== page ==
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“The Blessing” by Charles Baudelaire

Baudelaire

Whenever I read Baudelaire, I’m reminded about why I am so fascinated by his poetry. His poems are dark and light, beautiful and hideous, spiritual and earthly, all at the same time.

This morning I read “The Blessing,” which is the opening poem in Bile and the Ideal. It’s a fairly long poem so I am only including sections of it in this post. There are several good translations available online. The translation I read is by David Paul and is included in the print version of The Flowers of Evil edited by Marthiel and Jackson Mathews.

The poem opens with the poet’s birth into a world of ennui. He is immediately rejected and cursed by his mother, who directs her anger at God for bringing this child into the world. She sees his birth as punishment for giving in to her sexual desires.

When, by decree of the sovereign power,
The poet makes his appearance in a bored world,
With fists clenched at the horror, his outraged mother
Call on a pitying God, at whom these curses are hurled:

“Why was I not made to litter a brood of vipers
Rather than conceive this human mockery?
My curses on that night whose ephemeral pleasures
Filled my womb with this avenging treachery!

She resolves herself to taking out her anger on the child poet, punishing him for what she sees as a curse from God.

I will torture this stunted growth until its bent
Branches let fall every blighted bud to the ground!

What is most interesting about this image is that the blighted buds may fall to the ground, but it is implied that from them new growth will spring, and this new growth is Baudelaire’s poetry. His poems are the beautiful which rise from the sick and the suffering.

As the poet grows, he finds himself the focus of people’s disdain. He sees beauty in the sickness of the world around him, and as a result, those with whom he associates try to poison his mind and drag him down to the place of despair where they are trapped.

They mix ashes or unspeakable filth with the bread
And the wine of his daily communion, drop
Whatever he may have touched with affected dread,
And studiously avoid wherever he may step.

The poet then discovers his muse, which is essentially his soul, his subconscious, and his anima. He refers to her as his mistress, implying that there is a sexual passion associated with the act of creating art. But as is the case with most artists and poets, the real demons and the torture are all internal. For Baudelaire, he is tortured by his inner self. Like a harpy, his mistress threatens to rend his heart and rip out whatever joy remains.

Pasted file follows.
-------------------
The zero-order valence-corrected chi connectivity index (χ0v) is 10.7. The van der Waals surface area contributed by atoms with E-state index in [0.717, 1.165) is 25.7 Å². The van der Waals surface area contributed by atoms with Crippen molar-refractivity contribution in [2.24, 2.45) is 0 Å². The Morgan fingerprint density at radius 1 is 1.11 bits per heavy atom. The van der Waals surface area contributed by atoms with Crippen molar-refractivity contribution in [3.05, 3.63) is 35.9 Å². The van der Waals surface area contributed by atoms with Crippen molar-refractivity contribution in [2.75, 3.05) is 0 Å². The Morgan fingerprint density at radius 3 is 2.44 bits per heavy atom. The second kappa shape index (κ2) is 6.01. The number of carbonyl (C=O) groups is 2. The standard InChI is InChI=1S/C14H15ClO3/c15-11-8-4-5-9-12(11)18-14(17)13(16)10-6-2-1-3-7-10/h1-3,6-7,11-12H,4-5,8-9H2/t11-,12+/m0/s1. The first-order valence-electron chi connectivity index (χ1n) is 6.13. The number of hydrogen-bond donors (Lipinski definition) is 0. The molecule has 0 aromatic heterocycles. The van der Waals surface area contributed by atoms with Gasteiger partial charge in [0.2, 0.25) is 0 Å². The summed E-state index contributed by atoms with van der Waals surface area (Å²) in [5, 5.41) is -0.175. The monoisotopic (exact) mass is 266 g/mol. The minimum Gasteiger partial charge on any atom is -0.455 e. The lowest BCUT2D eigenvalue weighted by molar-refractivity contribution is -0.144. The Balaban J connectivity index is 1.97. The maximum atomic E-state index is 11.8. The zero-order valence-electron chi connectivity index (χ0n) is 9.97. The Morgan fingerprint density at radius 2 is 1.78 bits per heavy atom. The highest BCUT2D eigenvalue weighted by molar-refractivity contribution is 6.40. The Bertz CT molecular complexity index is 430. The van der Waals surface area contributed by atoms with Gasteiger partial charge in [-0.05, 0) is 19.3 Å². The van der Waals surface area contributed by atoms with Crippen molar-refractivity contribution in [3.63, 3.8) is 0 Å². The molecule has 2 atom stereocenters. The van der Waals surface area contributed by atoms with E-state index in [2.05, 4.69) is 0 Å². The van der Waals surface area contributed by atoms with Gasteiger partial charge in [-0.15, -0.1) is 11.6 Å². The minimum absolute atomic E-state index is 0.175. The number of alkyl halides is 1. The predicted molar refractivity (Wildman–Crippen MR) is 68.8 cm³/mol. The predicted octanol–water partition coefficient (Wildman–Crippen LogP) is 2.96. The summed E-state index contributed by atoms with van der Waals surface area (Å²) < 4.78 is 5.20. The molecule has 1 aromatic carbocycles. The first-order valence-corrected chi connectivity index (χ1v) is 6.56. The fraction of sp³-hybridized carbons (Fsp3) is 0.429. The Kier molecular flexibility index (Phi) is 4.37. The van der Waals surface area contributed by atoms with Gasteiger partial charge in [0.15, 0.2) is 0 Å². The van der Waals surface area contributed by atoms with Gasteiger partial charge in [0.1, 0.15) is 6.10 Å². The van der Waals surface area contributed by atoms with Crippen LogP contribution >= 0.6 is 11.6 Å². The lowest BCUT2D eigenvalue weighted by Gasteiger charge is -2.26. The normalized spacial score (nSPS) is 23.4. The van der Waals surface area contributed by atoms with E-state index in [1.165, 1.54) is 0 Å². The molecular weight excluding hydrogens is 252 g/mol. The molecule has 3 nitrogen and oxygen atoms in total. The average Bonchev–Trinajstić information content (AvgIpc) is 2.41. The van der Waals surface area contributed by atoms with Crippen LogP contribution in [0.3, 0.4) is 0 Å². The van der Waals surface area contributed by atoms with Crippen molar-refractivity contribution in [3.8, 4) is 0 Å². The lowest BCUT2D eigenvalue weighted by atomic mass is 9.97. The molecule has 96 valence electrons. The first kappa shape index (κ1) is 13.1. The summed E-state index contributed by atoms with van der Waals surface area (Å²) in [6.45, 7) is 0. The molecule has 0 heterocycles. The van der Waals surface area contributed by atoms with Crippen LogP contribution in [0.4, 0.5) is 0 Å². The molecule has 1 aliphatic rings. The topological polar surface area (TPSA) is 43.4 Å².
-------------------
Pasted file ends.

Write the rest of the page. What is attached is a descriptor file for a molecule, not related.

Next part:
And when I am sick to death of trying not to laugh
At the farce of my black masses, I try the force
Of the hand he calls ‘frail,’ my nails will dig a path
Like harpies’, to the heart that beats for me, of course!

Like a nestling trembling and palpitating
I will pull that red heart out of his breast
And throw it down for my favourite dog’s eating
–Let him do whatever he likes with the rest!

The poet, realizing that his soul is as corrupt as the world around him, turns his gaze from within and looks to Heaven for inspiration. He envisions a realm of intense beauty and ecstasy, which he can only reach through his poetic genius. He sees that only through art can one express and grasp the true beauty and essence of life and of the Divine.

A serene piety, lifting the poet’s gaze,
Reveals heaven opening on a shining throne,
And the lower vision of the world’s ravening rage
Is shut off by the sheet lightnings of his brain.

“Be blessed, oh my God, who givest suffering
As the only divine remedy for our folly,
As the highest and purest essence preparing
The strong in spirit for ecstasies most holy.

I know that among the uplifted legions
Of saints, a place awaits the Poet’s arrival,
And that among the Powers, Virtues, Dominations
He too is summoned to Heaven’s festival.

I know that sorrow is the one human strength
On which neither earth nor hell can impose,
And that all the universe and all time’s length
Must be wound into the mystic crown for my brows.

While I concede that suffering is not the only source of artistic inspiration, it is certainly a powerful one. For me, poetry is one of the best ways to convey deep emotions that are difficult to express through other means. Baudelaire explored his emotions, which were associated with sickness, decay, and suffering, and used those feelings as inspiration to create something beautiful and inspiring. This poem gives us insight into his creative process, which provided us with a wealth of amazing poetry.

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Joyce’s “Ulysses” – Episode 4

Ulysses_M

This episode corresponds with Calypso in Homer’s Odyssey. It is also where we first meet Mr. Leopold M. Bloom, the “hero” of Joyce’s novel. For those of you who need a refresher, “Calypso was a nymph in Greek mythology, who lived on the island of Ogygia, where she detained Odysseus for several years.” In this episode, it is Molly Bloom, Leopold’s wife, who symbolizes Calypso.